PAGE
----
BOARDMAN, Ohio - "I think it is by no coincidence that one of my very first memories ever of my life would be connected to breast cancer," said Melissa Cherne of Boardman.
Cherne and her sister, Karen McCallum, were just little girls when their aunt died of breast cancer, a cancer that years later would be found in their mother.
"Me watching my mom get the biopsy and being told she has cancer is a numbing experience," McCallum said. "And how she dealt with it helped her to be able to help her daughter through the process."
A process that for Cherne, began in 2010 at what was supposed to be a time of celebration.
"So, on November 1st, my mother got her three year clearance and on the very next day I got diagnosed," Cherne said.
Melissa was just 33, the same age that her aunt was when she was diagnosed.
"I immediately consulted a genetic counselor because it was evident," Cherne said.
However, results from genetic testing proved otherwise. Melissa did not carry mutated versions of the BRCA 1 and 2 genes, the genes associated with hereditary breast and ovarian cancers.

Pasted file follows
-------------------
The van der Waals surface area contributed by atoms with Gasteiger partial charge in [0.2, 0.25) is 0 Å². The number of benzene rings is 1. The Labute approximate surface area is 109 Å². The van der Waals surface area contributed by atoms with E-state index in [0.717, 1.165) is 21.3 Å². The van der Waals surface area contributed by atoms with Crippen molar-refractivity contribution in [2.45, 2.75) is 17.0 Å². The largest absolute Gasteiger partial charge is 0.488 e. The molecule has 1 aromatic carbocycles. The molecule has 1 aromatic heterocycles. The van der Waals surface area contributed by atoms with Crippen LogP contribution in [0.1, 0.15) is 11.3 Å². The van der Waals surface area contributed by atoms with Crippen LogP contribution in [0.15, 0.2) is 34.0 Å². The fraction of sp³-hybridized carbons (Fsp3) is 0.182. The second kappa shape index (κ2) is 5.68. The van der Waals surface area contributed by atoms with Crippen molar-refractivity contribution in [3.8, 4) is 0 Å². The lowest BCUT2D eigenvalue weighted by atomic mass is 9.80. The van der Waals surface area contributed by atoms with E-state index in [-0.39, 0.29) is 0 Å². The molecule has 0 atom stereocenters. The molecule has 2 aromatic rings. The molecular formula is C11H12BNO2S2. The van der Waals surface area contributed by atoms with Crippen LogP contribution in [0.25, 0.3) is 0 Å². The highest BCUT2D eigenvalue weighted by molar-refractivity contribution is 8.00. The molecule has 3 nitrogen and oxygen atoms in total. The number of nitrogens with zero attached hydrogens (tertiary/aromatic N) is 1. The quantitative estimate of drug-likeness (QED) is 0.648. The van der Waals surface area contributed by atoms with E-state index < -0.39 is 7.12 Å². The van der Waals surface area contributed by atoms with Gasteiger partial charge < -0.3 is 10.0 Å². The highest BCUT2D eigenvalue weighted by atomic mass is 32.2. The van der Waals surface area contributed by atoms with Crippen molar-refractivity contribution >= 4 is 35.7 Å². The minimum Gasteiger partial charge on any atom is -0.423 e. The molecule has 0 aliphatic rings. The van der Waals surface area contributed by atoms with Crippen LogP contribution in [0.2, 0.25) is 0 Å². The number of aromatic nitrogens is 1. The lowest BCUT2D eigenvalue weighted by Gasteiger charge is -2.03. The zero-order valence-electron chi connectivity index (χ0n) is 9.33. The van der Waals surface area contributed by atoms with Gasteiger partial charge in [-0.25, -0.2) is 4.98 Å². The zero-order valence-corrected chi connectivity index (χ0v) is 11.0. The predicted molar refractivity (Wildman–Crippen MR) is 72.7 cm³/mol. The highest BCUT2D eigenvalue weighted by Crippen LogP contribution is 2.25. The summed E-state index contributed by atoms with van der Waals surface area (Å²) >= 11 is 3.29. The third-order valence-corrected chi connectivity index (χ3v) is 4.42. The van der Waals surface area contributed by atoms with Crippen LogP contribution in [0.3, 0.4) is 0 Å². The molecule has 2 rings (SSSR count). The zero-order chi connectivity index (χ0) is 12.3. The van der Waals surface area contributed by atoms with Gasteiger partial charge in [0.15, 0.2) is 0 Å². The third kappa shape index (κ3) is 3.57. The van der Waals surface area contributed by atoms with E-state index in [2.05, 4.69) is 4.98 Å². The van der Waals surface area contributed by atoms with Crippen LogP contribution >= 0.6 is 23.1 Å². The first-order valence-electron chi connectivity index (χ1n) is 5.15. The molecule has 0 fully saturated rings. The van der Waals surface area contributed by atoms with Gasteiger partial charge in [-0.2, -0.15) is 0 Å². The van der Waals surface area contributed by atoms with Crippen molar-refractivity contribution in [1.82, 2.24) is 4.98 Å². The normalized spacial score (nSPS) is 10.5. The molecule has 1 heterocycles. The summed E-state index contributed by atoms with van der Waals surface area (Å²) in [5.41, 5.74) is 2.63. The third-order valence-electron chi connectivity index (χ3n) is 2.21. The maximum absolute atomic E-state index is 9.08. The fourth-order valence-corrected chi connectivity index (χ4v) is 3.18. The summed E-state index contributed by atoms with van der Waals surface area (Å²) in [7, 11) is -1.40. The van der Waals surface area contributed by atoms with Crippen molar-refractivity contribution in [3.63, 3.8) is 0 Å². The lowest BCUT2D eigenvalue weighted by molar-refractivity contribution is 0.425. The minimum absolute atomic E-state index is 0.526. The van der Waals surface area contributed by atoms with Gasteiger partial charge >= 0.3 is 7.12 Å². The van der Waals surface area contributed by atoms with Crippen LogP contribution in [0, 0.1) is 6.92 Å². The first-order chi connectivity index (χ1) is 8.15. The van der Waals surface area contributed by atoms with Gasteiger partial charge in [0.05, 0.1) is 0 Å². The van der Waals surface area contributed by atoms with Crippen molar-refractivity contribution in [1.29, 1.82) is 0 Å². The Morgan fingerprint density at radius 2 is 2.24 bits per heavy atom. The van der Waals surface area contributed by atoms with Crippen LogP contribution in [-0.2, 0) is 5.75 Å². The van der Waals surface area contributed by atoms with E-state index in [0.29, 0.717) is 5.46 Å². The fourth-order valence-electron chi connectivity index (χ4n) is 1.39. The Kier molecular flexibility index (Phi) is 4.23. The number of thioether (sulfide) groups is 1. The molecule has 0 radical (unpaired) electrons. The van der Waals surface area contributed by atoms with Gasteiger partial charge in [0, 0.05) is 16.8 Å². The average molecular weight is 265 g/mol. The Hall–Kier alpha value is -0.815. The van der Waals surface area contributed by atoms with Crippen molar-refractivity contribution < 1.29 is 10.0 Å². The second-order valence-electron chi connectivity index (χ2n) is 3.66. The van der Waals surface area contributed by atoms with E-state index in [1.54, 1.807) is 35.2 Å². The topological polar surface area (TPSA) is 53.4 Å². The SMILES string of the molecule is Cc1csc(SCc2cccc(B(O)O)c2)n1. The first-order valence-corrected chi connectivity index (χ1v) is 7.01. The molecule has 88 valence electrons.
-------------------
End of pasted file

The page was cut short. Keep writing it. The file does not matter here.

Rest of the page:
However, counselors told the family they had to be carrying some other genetic marker which is all Karen needed to hear. In an effort to avoid another family setback, she opted for a preventative bi-lateral mastectomy.
"It is not fun to watch your loved one being sick, throwing up, knowing they are in agony. This is just a huge weight off my shoulders," McCallum said.
"Everyone has said how courageous I am and how strong I have been to beat it, but I think it is very courageous on her count because she beat the fight before it beat her," Cherne said.
Karen's surgery took place just a couple of months after her 33rd birthday.
While doctors didn't find cancer, they did discover tissue in her breasts that has the ability to host cancer.
Now, whatever people choose to do with their genetic test results is up to them. Counselors say for high risk patients, mammograms and breast MRI's are recommended annually. Medications can also help reduce the risk.